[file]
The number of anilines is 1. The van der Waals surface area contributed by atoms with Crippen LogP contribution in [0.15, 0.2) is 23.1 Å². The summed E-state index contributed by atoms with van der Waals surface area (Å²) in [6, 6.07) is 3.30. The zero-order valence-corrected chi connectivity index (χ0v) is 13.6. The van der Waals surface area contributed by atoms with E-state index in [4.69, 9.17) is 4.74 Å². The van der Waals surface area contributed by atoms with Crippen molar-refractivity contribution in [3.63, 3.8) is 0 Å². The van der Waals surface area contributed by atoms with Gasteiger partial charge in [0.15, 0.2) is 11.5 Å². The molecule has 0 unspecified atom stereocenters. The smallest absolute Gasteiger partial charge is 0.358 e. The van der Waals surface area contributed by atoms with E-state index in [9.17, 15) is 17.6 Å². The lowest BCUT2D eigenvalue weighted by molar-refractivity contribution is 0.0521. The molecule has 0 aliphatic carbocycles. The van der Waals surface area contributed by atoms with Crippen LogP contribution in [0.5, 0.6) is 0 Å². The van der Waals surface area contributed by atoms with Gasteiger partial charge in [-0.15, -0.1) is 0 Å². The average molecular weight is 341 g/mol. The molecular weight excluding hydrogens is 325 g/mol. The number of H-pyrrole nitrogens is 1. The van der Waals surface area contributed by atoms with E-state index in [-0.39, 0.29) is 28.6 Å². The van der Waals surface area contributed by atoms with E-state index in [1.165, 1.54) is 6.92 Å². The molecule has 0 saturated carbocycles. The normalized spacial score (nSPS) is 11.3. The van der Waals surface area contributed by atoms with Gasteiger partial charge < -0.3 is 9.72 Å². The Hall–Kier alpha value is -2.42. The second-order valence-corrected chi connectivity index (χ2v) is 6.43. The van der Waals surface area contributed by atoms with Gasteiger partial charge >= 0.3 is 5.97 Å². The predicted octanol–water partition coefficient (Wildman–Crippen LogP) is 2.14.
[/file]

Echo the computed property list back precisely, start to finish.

The number of anilines is 1. The van der Waals surface area contributed by atoms with Crippen LogP contribution in [0.15, 0.2) is 23.1 Å². The summed E-state index contributed by atoms with van der Waals surface area (Å²) in [6, 6.07) is 3.30. The zero-order valence-corrected chi connectivity index (χ0v) is 13.6. The van der Waals surface area contributed by atoms with E-state index in [4.69, 9.17) is 4.74 Å². The van der Waals surface area contributed by atoms with Crippen molar-refractivity contribution in [3.63, 3.8) is 0 Å². The van der Waals surface area contributed by atoms with Gasteiger partial charge in [0.15, 0.2) is 11.5 Å². The molecule has 0 unspecified atom stereocenters. The smallest absolute Gasteiger partial charge is 0.358 e. The van der Waals surface area contributed by atoms with E-state index in [9.17, 15) is 17.6 Å². The lowest BCUT2D eigenvalue weighted by molar-refractivity contribution is 0.0521. The molecule has 0 aliphatic carbocycles. The van der Waals surface area contributed by atoms with Crippen LogP contribution in [0.5, 0.6) is 0 Å². The van der Waals surface area contributed by atoms with Gasteiger partial charge in [-0.15, -0.1) is 0 Å². The average molecular weight is 341 g/mol. The molecular weight excluding hydrogens is 325 g/mol. The number of H-pyrrole nitrogens is 1. The van der Waals surface area contributed by atoms with E-state index in [-0.39, 0.29) is 28.6 Å². The van der Waals surface area contributed by atoms with E-state index in [1.165, 1.54) is 6.92 Å². The molecule has 0 saturated carbocycles. The normalized spacial score (nSPS) is 11.3. The van der Waals surface area contributed by atoms with Gasteiger partial charge < -0.3 is 9.72 Å². The Hall–Kier alpha value is -2.42. The second-order valence-corrected chi connectivity index (χ2v) is 6.43. The van der Waals surface area contributed by atoms with Gasteiger partial charge >= 0.3 is 5.97 Å². The predicted octanol–water partition coefficient (Wildman–Crippen LogP) is 2.14.